Back in 2017 Gillibrand voted against waiving the law that would have barred General James Mattis from serving as secretary of defense because he had not been retired from the military for at least seven years. She called Mattis “an extraordinary general,” but argued that “civilian control of our military is fundamental to the American democracy.” The waiver passed and Gillibrand was the only senator to vote against Mattis’s confirmation.
More on Gillibrand
Back in 2014, Gillibrand wrote a book called Off the Sidelines: Speak Up, Be Fearless, and Change Your World. She also released a children’s book last year titled Bold and Brave: Ten Heroes Who Won Women the Right to Vote.
New York Magazine wrote in 2009 that Gillibrand’s “folksiness comes with a sharp edge” and quotes an unnamed Democratic activist saying “she’d run you over with a train if you got in her way.”
In 2010, Vogue described Gillibrand as “nothing if not genuine,” with a style that is “folksy and earnest” and “radiates kindness,” but who nonetheless manages to be “direct and no-nonsense.”
A 2013 New Yorker profile examined how Gillibrand succeeded to Clinton’s Senate seat and argued that she has ”a near-evangelical confidence in the prospect of bipartisanship, in the restoration of the Senate, and in herself” and that “she is prone to near-rote recitations of her talking points. She is vanilla, but she’s strong vanilla.”
A 2017 profile in the Intelligencer identified one of Gillibrand’s strengths as having a “nose for where her constituents, and the country, are headed. Through some combination of happenstance and remarkable political instincts, she often manages to show up there early.”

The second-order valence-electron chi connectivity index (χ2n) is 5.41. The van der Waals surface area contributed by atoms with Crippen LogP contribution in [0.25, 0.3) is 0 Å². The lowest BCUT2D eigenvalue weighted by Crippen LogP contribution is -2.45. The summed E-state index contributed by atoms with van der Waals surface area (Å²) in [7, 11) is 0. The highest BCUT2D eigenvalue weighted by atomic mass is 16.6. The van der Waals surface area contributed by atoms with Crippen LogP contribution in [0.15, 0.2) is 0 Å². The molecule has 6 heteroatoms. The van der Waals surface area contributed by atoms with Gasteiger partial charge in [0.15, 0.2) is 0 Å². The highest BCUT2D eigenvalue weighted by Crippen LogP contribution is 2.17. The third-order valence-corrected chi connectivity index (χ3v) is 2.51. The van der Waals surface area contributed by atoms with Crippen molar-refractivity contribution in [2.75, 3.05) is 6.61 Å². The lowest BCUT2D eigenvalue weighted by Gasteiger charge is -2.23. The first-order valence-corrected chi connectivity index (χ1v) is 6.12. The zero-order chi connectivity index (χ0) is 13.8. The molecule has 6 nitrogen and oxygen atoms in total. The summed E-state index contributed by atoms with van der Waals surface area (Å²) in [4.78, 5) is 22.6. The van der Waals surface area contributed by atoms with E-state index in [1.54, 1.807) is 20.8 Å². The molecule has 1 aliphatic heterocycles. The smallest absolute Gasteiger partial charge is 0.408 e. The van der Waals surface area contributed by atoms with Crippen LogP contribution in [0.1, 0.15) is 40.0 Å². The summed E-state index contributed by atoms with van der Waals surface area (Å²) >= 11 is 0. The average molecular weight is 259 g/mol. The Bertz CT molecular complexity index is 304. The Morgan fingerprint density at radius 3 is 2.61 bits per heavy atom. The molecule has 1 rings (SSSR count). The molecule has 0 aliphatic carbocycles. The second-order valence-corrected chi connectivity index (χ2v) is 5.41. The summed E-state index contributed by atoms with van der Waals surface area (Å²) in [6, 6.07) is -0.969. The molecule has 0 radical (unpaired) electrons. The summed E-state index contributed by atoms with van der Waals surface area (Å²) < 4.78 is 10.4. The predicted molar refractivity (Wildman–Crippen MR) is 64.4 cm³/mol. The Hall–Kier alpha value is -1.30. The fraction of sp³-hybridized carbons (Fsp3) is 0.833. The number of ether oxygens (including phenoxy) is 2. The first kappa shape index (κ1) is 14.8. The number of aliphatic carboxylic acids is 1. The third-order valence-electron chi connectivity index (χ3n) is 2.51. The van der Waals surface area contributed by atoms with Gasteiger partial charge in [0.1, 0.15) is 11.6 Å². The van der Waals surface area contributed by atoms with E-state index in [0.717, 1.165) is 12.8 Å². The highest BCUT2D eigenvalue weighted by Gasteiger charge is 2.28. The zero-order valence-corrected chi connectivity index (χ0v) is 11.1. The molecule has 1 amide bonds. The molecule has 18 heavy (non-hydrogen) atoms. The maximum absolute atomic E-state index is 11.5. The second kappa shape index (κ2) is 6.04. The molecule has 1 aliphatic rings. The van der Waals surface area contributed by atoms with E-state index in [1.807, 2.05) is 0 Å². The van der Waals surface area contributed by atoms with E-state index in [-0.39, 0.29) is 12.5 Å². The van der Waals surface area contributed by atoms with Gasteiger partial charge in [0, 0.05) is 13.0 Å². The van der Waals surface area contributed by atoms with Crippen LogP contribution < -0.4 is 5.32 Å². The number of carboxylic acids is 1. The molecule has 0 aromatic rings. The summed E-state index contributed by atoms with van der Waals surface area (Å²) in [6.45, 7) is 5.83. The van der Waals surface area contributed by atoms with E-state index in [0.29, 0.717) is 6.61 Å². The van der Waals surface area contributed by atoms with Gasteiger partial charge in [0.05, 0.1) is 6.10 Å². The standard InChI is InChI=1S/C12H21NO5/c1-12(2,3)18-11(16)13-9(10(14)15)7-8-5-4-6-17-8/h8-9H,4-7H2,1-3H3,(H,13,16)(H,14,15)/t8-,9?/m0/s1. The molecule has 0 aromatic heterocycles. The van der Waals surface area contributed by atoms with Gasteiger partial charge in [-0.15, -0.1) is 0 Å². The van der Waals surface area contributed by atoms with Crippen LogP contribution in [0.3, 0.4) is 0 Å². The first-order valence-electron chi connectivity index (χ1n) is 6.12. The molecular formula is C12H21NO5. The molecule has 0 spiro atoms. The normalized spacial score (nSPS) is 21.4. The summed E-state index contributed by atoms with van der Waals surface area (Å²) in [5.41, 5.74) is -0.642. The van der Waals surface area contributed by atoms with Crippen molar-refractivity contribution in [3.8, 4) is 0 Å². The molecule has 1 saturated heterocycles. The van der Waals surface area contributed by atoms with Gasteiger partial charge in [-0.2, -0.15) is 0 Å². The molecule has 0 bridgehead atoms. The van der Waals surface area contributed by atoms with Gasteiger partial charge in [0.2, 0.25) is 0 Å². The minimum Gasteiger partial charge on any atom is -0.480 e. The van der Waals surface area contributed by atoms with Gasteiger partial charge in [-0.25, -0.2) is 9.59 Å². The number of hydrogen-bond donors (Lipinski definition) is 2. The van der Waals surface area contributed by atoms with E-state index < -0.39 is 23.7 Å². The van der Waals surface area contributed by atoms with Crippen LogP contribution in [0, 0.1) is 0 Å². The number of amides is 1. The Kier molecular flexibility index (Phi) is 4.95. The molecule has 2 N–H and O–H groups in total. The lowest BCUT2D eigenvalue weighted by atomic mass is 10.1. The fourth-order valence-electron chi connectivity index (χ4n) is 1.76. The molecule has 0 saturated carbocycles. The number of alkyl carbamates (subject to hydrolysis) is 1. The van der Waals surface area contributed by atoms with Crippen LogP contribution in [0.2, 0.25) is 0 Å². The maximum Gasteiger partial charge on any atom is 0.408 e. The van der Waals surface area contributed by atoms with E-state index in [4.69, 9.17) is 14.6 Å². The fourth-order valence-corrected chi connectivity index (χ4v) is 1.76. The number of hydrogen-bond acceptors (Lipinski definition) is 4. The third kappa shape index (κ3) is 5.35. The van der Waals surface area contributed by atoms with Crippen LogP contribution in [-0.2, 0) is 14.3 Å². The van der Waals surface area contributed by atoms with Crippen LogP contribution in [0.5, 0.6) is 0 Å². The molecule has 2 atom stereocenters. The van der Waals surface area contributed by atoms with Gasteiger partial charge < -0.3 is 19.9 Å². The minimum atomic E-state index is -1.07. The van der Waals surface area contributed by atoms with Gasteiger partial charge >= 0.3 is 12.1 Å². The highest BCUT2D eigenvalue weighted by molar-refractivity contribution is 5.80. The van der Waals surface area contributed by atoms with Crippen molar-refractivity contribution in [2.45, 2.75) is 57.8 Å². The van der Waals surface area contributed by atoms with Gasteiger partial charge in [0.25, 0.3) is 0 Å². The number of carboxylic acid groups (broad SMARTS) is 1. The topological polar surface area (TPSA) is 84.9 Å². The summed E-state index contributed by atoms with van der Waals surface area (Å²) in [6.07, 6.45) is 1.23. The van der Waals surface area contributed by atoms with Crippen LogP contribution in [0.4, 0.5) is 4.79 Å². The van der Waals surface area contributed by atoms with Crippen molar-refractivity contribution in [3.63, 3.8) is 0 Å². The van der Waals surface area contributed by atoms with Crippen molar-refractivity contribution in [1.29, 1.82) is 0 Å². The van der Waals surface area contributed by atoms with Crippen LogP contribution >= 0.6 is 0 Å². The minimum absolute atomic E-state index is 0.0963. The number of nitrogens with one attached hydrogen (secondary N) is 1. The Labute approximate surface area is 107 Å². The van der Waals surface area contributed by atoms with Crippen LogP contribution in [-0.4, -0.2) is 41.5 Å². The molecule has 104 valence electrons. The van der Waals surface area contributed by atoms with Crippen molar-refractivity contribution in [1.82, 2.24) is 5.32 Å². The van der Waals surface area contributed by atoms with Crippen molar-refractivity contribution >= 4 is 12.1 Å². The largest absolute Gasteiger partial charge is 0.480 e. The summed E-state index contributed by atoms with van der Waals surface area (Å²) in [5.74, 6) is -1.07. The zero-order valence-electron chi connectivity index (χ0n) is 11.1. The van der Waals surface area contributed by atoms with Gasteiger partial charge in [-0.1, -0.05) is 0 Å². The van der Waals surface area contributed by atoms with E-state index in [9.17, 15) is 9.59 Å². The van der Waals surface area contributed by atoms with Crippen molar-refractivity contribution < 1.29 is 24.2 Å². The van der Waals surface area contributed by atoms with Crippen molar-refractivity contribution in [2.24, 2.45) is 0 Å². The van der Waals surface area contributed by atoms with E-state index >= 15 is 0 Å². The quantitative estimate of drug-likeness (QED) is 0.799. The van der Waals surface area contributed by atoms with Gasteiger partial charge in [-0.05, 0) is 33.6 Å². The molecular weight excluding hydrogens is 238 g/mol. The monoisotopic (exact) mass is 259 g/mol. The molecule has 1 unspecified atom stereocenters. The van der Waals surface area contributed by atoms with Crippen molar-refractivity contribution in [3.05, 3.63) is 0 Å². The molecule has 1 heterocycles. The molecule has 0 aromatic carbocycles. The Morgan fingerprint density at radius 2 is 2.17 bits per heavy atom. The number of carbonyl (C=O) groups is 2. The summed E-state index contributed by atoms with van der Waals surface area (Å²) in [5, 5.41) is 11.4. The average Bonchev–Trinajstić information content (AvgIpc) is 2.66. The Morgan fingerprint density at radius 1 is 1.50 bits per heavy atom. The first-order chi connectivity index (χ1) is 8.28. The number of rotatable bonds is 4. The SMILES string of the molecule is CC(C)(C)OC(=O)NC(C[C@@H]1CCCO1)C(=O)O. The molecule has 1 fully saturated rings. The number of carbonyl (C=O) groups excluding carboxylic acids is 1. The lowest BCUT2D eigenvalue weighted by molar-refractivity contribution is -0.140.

In 2017, Politico Magazine profiled how Gillibrand came to take the lead in the Senate on stopping sexual assault in the military. She points to watching The Invisible War, a 2012 movie that highlighted military efforts to cover up the scale of the problem, as a galvanizing moment. The movie’s director called Gillibrand’s questioning in a Senate Armed Services Committee hearing on sexual assault “superhero stuff. She was unrelenting.” But, Gillibrand has been criticized by some of her colleagues and by military officials who found it “dangerous” that “a senator who hasn’t served in the military” is pushing for these changes.
CBS’s 60 Minutes pressed Gillibrand in February 2018 on why she changed her position on issues like guns and immigration when she moved from the House to Senate. She said she really “didn’t take the time to understand why these issues mattered because it wasn’t right in front of me. And that was my fault. It was something that I am embarrassed about and I’m ashamed of.”
In May, Politico Magazine examined why Gillibrand’s presidential campaign had languished and concluded that she had been too careful, mistakenly believing that “she can’t afford to alienate one bloc of voters.”
Gillibrand sat down with the New York Times in June to answer eighteen questions. One of the questions was where she would take his first international trip. Her answer? “I would go to Israel, and I would travel throughout the Middle East.
CFR asked Gillibrand twelve foreign policy questions. She cited “strong alliances that the United States has nurtured” as America’s greatest foreign policy accomplishment since World War II. She declined to cite a single greatest foreign policy mistake and instead opted to say that the United States “has too often remained embroiled in battle beyond its time.”
Corey Cooper, Brenden Ebertz, and Elizabeth Lordi assisted in the preparation of this post.